In Peace (Processing, PC, Fall 2011)

In Peace (Processing)

Time-frame of project: Fall 2011

Project status: complete

Download here: (mac) , (PC)

View design document here:

Role: Designer/Programmer


In Peace was a project I created by myself for my Interactive Narrative class that I took in the fall of 2011. It was my submission for the class’ final project, where we were assigned to create an interactive narrative experience. I opted to go for a minimalist narrative, instead utilizing my little time allotted for the assignment to focus on the integration of gameplay mechanics and narrative, in an attempt to fuse the two as seamlessly as possible.

The game is a top-down, 2D maze game created in Processing. The player controls a ghost character in a single environment over a small amount of time in an attempt to figure out why they are there and why they had died. The player moves their character around a house and will come across certain items that can prompt a flashback image of the character’s past, which will help the player piece together the character’s past. The game takes place over one “night”, although only lasts for four real-time minutes.

Given the limited time allotted for the project, I decided to try my best implementing one core gameplay mechanic that felt most “ghost-like”, namely the interaction with the human characters in the game. The house is filled with three different NPCs that move around at different times during the night, each with a significant story purpose. However I wanted to take this opportunity to explore a gameplay mechanic that would represent what a relationship between a ghost and a human would be like.

I decided that the most interesting theme I could explore with a mechanic was that of ghosts scaring and haunting humans in a house. I thought a neat idea would be to justify the need for ghosts to scare humans because just the presence of a living being drains the energy of the ghost (essentially the health bar for the ghost). In order to remain in existence, the ghost must distance himself from the living being. If the ghost cannot leave, he must scare the human away. Originally I wanted to have more in-depth mechanics for different ways to scare humans away, but in the end I just have a generic “ghost howl” button that lets out a howl that scares any humans nearby away, but also drains the ghost of energy, so they cannot use the ability too often.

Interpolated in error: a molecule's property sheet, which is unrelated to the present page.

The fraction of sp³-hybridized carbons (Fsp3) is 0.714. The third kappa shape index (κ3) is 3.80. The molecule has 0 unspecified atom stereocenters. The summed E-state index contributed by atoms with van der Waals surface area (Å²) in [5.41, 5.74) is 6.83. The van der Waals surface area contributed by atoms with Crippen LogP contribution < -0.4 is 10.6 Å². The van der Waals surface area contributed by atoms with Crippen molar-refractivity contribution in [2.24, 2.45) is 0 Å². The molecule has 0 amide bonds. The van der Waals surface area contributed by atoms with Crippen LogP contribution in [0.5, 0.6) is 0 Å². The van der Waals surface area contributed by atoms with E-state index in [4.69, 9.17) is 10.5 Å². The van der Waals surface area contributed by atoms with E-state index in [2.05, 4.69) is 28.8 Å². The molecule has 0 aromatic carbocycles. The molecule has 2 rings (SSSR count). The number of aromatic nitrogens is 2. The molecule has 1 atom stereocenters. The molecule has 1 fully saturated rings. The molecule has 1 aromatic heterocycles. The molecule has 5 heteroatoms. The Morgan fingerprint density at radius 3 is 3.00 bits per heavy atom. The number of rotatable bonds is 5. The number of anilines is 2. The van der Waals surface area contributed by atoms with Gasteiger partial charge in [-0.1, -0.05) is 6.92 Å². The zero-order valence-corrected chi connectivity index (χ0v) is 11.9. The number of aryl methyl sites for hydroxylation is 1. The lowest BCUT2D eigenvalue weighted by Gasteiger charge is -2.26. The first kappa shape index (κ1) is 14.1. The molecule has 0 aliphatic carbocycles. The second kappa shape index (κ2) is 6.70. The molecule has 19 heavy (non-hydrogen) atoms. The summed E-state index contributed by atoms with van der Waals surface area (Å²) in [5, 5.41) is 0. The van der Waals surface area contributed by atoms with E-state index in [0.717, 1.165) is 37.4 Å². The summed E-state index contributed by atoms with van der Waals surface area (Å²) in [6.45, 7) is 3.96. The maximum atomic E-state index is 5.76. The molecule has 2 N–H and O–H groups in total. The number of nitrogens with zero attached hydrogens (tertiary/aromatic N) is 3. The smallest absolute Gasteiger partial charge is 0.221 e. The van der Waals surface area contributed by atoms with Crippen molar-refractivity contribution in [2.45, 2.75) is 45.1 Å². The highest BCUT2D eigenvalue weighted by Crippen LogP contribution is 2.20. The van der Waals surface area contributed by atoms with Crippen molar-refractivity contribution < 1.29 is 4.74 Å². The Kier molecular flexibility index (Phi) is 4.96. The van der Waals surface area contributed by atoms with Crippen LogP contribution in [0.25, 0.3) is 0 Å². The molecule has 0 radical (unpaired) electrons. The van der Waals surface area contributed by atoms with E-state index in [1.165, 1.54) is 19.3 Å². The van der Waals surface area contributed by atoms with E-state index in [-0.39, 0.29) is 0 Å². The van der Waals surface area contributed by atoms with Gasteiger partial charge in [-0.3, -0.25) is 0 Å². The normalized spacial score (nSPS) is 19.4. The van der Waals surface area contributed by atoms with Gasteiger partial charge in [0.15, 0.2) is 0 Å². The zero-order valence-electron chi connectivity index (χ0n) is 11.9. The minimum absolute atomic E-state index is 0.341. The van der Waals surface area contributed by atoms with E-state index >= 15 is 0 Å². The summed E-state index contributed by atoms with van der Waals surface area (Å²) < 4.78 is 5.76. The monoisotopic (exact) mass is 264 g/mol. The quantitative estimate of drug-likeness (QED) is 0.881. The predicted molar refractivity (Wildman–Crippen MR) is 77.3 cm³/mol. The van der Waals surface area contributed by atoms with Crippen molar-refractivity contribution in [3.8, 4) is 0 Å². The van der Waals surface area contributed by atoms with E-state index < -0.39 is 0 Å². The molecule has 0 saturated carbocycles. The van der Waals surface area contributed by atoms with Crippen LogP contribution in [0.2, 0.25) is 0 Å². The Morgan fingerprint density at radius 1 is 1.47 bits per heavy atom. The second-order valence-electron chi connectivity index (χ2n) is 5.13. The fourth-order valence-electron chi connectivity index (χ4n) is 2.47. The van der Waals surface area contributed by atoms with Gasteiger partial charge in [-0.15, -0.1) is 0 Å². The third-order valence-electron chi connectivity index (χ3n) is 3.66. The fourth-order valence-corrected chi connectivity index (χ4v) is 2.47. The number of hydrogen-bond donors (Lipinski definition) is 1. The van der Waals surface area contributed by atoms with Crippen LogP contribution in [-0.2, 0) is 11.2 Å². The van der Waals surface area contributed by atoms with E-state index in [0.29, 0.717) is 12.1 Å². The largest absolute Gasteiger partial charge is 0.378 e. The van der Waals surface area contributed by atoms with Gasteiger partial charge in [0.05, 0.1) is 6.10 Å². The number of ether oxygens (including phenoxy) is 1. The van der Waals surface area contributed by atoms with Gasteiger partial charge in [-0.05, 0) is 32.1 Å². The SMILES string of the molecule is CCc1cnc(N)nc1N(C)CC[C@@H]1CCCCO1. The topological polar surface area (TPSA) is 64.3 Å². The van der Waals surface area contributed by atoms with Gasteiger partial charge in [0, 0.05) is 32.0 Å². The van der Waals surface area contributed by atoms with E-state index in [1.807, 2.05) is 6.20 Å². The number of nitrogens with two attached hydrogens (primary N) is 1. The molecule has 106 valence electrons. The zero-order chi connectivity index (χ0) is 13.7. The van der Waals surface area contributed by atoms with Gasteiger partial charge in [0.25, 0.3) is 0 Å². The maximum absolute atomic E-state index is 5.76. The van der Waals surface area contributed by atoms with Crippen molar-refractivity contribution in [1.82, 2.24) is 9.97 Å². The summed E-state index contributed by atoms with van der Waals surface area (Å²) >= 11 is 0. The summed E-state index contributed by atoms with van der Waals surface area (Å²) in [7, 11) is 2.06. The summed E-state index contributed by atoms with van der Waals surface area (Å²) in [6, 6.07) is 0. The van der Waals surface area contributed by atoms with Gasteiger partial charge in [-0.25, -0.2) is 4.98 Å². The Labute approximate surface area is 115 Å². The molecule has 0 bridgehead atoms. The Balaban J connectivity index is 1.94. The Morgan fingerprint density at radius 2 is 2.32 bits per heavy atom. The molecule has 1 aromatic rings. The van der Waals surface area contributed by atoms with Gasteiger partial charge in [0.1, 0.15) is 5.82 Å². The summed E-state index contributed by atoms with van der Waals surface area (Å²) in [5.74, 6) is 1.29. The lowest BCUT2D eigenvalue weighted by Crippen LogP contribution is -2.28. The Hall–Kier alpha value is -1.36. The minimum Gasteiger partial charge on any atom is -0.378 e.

Ultimately the game is a little more shallow than originally intended due to lack of time, but I think the game manages to give the player a unique experience of seeing things from a ghost’s perspective. I would of liked to have some of the artwork re-done, but my friend Josh Peel who did the artwork on the game has so far not had enough spare time to redo some of the art (and color in any of the flashback images and re-drawing the sprites to be more obviously human characters). I would of liked to explore the game mechanics in the game more, but due to the nature of the project I dedicated a lot more time to rewriting the story elements than I originally intended to, as I decided to come up with different flashback images that would create different narratives in the player’s head depending on how many they found and in what order they found them in. This can range from the player believing that they were murdered by the man living in the house, to a realization that the wife and child in the house are the player-character’s family, to the realization that the player-character’s past wife killed him with a clock for being an abusive drunk. The idea was that by removing as much exposition as possible, the player is more easily sucked into the gameplay experience instead of relating things to a third person (such as having the player think “that was my wife” instead of “that was the main character’s wife”).


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